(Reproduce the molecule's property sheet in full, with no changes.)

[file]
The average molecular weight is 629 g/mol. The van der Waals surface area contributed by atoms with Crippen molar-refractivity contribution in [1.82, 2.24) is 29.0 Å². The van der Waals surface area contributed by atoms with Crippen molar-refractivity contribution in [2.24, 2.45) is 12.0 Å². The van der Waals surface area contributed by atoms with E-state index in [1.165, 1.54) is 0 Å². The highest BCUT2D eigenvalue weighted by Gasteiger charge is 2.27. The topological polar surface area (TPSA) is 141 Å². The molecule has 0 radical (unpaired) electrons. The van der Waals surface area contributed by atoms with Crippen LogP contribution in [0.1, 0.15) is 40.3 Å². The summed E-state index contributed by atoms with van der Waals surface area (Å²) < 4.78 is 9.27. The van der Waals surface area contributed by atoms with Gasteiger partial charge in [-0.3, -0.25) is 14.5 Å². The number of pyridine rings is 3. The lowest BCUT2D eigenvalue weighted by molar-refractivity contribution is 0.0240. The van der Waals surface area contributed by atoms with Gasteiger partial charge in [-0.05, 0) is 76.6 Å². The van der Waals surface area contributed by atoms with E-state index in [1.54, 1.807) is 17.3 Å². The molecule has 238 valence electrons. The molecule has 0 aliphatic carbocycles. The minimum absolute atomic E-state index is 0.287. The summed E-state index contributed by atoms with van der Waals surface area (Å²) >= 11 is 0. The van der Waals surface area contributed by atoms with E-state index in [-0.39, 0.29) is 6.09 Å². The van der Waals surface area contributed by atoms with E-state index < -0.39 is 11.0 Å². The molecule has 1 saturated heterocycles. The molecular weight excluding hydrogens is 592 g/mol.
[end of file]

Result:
The average molecular weight is 629 g/mol. The van der Waals surface area contributed by atoms with Crippen molar-refractivity contribution in [1.82, 2.24) is 29.0 Å². The van der Waals surface area contributed by atoms with Crippen molar-refractivity contribution in [2.24, 2.45) is 12.0 Å². The van der Waals surface area contributed by atoms with E-state index in [1.165, 1.54) is 0 Å². The highest BCUT2D eigenvalue weighted by Gasteiger charge is 2.27. The topological polar surface area (TPSA) is 141 Å². The molecule has 0 radical (unpaired) electrons. The van der Waals surface area contributed by atoms with Crippen LogP contribution in [0.1, 0.15) is 40.3 Å². The summed E-state index contributed by atoms with van der Waals surface area (Å²) < 4.78 is 9.27. The van der Waals surface area contributed by atoms with Gasteiger partial charge in [-0.3, -0.25) is 14.5 Å². The number of pyridine rings is 3. The lowest BCUT2D eigenvalue weighted by molar-refractivity contribution is 0.0240. The van der Waals surface area contributed by atoms with Gasteiger partial charge in [-0.05, 0) is 76.6 Å². The van der Waals surface area contributed by atoms with E-state index in [1.54, 1.807) is 17.3 Å². The molecule has 238 valence electrons. The molecule has 0 aliphatic carbocycles. The minimum absolute atomic E-state index is 0.287. The summed E-state index contributed by atoms with van der Waals surface area (Å²) >= 11 is 0. The van der Waals surface area contributed by atoms with E-state index in [-0.39, 0.29) is 6.09 Å². The van der Waals surface area contributed by atoms with E-state index < -0.39 is 11.0 Å². The molecule has 1 saturated heterocycles. The molecular weight excluding hydrogens is 592 g/mol.